Abbildungen der Seite

€. And hath bereft thee of thy life too late] i. e. “ he should have done it, by not bringing thee into

being; to make both father and son thus mi« ferable. This is the sense, such as it is." WARB.

L Such as it is, indeed! He should have taken away life, before he had given it!

The father, having killed his son, is lamenting those times of misery and confusion, occasioned by the civil war : the general purport of these lines, therefore, seems to be no more than this; That, in fuch disastrous times, a short life is the most desirable; and, the sooner one is out of them, the better. There is a passage much of the fame caft, in Tarquin and Lucrece. Stanz. 258.

O! quoth Lucretius, I did give that life; Which The too early and too late hath spilled.

[ocr errors]


EXAMP. XXV. Vol. 5. P. 165. 3 Henry VI. “O but impatience waiteth on true sorrow. “ And see, where comes the breeder of my forrow."

“ How does impatience more particularly wait on “ true forrow? On the contrary, fuch sorrows as “ the Queen's, which came gradually on through a long course of misfortunes, is generally less im< patient; than that of those, who have fallen into « sudden miseries. The true reading seems to be, “ O but impatience WAITING RUES TO-MORROW,' &c. “i. e. when impatience waits and follicits for re

dress, there is nothing she so much dreads, as be

ing put-off till to-morrow : (a proverbial expres“ fion for procrastination)" &c. WARB.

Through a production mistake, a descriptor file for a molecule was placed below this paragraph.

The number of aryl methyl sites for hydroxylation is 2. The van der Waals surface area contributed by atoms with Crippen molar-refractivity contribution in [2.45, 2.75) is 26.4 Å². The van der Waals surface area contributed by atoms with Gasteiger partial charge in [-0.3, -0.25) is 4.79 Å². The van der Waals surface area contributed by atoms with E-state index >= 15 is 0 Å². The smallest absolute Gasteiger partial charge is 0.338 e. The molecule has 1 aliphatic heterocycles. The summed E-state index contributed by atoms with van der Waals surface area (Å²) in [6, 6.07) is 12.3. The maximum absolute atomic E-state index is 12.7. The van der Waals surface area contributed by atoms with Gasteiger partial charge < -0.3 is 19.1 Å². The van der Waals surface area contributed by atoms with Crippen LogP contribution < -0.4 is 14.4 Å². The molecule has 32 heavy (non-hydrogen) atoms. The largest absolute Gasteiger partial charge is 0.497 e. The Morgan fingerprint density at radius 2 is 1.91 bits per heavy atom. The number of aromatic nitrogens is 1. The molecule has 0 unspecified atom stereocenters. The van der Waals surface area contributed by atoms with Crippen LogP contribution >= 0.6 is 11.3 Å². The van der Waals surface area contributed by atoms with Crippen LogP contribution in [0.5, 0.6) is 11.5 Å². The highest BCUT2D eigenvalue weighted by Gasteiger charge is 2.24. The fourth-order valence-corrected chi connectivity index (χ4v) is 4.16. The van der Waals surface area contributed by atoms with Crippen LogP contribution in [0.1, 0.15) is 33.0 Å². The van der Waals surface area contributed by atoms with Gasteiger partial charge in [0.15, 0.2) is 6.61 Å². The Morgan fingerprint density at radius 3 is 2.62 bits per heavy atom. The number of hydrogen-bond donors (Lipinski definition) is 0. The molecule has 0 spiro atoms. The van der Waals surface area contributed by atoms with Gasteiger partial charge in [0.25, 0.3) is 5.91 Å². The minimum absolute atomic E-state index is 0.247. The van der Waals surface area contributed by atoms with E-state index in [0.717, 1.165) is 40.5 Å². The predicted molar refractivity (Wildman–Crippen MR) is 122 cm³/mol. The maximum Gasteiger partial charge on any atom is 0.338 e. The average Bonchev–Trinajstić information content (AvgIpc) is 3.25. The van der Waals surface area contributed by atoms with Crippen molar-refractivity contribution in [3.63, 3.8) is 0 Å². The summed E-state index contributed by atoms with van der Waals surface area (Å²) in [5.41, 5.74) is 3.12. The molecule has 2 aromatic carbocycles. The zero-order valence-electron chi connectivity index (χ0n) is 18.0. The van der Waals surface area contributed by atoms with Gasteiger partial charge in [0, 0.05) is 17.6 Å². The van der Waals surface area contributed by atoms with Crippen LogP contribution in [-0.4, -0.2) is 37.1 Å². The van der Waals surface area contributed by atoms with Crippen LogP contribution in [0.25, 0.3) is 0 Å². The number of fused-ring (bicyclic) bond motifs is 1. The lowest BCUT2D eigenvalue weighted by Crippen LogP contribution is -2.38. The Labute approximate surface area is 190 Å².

[ocr errors][ocr errors]

And so-Face about, and as you were before; for it appears at laft, that impatience did particularly wait on the Queen's forrow. And we learn also that putting-off till to-morrow, which is the Eng. lih of procrastination, is a proverbial Expression for it.

[ocr errors]

Examp. XXVI. Vol. 1. P. 119. MIDSUMMER

Night's DREAM. Then, for the third part of a minute, hence." “ We should read, the third part of the midnight. « The common reading is nonsense. Poffibly,

Shakespear might have used the French word « minuit." WARB.

The common reading, says Mr. Warburton, is nonsense. And so, because he does not think the third part of a minute long enough, he would read midnight ; i. e. for the third part of an instant, an inđivifible point of time. But his fatal French led him into this blunder. “ Posibly Shakespear "might have used the French word minuit." He feems to be very little acquainted with Shakespear; who could make such a nonfenfical conjecture.

Examp. XXVII. Vol. 6. P. 116. KING LEAR. " Whose face 'cween her forks presages snow,' &c.

--~ Whose face 'tween her forks] i. e. her hand “ held before her face, in sign of modefty, with " the fingers spread-out, forky." WARB.

The construction is not, whose face between her “ forks," &c. but, “ whose face presages snow,"&c. the following expression, I believe, every body but


Mr. Warburton understands; and He might, if he had read a little farther, which would have saved him this ingenious note... See in TIMON, Vol. 6.

1 46 Whofe blush doth thaw the confecrated snow, “ That lies on Dian's lap

[ocr errors]


Examp. XXVIII. Vol. 2. P. 417. TAMING OP

THE SHREW. « Please ye we may CONTRIVE this afternoon."